Towards a Modular Metatheory for Extensible Languages

Eric Van Wyk

Date: Thu, September 07, 2023
Time: 16:00
Room: Hall-C (29.02.050), Building 29, Echo

There is a longstanding interest in our community in language extension and mechanisms for easily adding (domain-specific) features to programming languages. One notion of extensibility argues that language extensions should be independently developed such that a programmer can pick the ones needed for their task at hand and compose them with a host language. Previously we have developed some ways to ensure that the composition of language and extension specifications leads to deterministic parsers and well-defined attribute grammars to implement the language.

Recently, Dawn Michaelson, Gopalan Nadathur, and I have been working to establish a modular approach to reasoning about metatheoretic properties for extensible languages. One aim is to ensure that properties established by a host language continue to hold when language extensions are added to the mix. For example, how can a type preservation property introduced by the host language be guaranteed to hold when new extensions that engage in type checking of their new constructs are added? Another aim is to also allow language extensions to introduce new properties that still hold when other extensions, unaware of the property, are added in. An extension that allows variables to be marked as secret or public may wish to establish a property that secret data never leaks to public variables; how is this property established in the presence of other extensions? This talk will discuss some initial techniques and tools we have developed to address these challenges.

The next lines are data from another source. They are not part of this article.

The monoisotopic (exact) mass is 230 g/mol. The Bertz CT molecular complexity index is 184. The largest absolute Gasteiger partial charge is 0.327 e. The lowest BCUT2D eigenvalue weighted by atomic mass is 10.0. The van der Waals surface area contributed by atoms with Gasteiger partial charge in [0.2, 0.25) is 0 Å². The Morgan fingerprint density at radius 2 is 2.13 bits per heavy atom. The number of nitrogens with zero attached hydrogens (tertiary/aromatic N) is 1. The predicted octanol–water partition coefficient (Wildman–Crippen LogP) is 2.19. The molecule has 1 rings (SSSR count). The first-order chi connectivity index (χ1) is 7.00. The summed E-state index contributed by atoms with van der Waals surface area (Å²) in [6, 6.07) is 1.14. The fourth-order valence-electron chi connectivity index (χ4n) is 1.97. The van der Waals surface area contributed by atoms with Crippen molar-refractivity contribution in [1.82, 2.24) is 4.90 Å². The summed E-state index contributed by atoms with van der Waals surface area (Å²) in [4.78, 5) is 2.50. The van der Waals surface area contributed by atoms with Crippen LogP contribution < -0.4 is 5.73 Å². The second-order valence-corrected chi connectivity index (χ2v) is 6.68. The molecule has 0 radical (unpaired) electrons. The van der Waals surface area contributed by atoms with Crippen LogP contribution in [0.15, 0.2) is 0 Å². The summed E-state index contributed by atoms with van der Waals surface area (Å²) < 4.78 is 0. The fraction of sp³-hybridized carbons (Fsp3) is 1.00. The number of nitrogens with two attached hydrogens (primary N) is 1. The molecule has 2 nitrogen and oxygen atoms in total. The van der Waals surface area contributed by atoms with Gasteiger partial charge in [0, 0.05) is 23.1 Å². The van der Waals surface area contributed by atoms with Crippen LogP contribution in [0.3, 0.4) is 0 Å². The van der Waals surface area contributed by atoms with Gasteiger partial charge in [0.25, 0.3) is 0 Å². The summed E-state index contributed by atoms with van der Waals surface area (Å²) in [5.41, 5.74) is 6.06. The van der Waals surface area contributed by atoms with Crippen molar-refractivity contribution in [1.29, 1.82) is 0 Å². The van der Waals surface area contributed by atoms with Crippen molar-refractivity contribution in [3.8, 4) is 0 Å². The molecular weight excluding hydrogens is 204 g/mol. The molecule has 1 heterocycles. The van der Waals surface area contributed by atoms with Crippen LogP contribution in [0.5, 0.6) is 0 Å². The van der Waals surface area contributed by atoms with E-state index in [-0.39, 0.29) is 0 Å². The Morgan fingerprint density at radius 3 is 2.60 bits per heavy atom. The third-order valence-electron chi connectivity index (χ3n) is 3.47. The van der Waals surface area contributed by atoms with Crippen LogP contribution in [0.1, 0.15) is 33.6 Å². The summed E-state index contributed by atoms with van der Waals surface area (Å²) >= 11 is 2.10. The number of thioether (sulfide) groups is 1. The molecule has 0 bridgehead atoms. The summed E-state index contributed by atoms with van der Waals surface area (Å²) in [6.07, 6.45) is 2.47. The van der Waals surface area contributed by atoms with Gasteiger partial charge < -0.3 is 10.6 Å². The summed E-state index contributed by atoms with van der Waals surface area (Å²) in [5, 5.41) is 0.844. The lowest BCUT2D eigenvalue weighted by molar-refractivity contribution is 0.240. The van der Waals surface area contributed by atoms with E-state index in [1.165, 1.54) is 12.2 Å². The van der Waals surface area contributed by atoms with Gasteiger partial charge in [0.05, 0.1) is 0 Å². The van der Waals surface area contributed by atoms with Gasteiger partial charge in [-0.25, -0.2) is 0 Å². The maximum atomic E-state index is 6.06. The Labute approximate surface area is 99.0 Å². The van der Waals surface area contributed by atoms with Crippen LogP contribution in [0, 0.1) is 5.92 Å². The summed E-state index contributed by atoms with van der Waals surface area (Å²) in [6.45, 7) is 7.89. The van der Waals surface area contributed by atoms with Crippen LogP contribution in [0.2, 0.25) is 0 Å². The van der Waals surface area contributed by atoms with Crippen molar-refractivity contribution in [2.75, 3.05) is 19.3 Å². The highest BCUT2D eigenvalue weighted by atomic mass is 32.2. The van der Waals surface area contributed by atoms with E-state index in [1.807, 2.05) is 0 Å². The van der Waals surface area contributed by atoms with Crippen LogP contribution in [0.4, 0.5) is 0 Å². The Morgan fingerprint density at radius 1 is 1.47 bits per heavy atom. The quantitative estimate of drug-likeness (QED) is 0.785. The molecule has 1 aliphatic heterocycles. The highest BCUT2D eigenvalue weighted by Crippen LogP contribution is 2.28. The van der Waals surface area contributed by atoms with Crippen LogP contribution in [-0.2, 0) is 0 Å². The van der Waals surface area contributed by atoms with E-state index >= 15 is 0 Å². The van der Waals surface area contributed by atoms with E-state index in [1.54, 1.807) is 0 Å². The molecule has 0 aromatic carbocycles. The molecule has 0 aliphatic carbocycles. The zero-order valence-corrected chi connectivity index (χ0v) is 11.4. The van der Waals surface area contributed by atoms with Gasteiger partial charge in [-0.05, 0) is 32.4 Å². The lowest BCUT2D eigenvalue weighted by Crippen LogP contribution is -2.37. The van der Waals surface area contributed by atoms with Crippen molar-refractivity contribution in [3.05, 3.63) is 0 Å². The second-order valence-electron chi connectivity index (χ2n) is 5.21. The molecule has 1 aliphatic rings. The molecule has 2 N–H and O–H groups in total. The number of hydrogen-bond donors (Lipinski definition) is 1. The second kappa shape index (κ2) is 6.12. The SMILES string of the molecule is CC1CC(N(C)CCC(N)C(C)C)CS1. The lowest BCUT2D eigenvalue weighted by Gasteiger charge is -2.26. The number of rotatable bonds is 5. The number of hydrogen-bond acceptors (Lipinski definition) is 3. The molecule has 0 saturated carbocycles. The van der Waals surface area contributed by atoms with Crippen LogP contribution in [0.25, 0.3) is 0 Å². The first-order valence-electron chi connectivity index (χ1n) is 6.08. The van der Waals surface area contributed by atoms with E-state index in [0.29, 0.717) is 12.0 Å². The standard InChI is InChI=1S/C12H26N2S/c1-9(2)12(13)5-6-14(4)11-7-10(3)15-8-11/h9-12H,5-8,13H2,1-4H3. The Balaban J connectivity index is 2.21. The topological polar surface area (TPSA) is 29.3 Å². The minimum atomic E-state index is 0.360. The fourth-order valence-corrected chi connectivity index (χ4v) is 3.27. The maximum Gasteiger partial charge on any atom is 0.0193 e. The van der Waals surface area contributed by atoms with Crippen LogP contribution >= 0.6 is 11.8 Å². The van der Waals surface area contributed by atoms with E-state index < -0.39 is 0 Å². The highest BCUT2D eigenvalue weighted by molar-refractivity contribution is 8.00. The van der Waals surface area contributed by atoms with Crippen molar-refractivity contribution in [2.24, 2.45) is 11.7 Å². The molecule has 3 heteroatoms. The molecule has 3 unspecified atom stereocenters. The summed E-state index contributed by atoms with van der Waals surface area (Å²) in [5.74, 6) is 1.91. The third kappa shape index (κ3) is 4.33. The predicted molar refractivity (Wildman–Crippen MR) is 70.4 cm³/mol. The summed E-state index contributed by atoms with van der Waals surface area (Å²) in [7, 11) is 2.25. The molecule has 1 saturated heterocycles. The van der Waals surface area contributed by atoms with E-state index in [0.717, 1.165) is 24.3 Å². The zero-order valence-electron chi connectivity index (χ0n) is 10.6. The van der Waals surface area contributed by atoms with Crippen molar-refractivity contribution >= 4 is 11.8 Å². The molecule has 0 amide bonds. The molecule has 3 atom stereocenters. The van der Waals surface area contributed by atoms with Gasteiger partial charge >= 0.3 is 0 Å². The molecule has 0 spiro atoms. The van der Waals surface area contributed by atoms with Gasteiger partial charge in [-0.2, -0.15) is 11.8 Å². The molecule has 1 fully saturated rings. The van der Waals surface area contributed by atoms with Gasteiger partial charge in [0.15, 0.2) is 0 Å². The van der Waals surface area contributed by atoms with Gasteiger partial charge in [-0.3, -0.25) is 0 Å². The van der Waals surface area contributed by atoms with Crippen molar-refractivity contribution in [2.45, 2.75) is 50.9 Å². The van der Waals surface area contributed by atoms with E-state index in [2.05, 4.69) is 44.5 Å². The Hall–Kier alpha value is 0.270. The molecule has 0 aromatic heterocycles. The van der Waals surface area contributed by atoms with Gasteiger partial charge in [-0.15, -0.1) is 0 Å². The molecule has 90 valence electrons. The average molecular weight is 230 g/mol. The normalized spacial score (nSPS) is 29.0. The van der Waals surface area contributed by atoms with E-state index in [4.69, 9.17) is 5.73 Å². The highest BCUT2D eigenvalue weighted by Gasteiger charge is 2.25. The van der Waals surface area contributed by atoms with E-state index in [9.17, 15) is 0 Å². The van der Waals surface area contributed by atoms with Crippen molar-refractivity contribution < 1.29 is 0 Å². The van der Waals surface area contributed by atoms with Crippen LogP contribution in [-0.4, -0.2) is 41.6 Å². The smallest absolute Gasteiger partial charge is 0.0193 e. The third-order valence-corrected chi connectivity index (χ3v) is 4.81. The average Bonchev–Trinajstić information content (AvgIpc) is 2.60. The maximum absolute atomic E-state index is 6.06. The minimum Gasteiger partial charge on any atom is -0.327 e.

About the Speaker

Eric Van Wyk is a Professor in the Computer Science and Engineering department at the University of Minnesota. His research interests are in programming languages, especially extensible languages. Of special interest are declarative specifications that support the implementation of languages composed from independently-developed language extensions, and more recently in how to establish metatheoric properties for such languages. He earned a Ph.D. from the University of Iowa and was a postdoc at the Oxford Computing Laboratory before joining the University of Minnesota. He is a recipient of an NSF CAREER Award, a McKnight Land Grant Professorship, and a Charles E. Bower Faculty Teaching Award.

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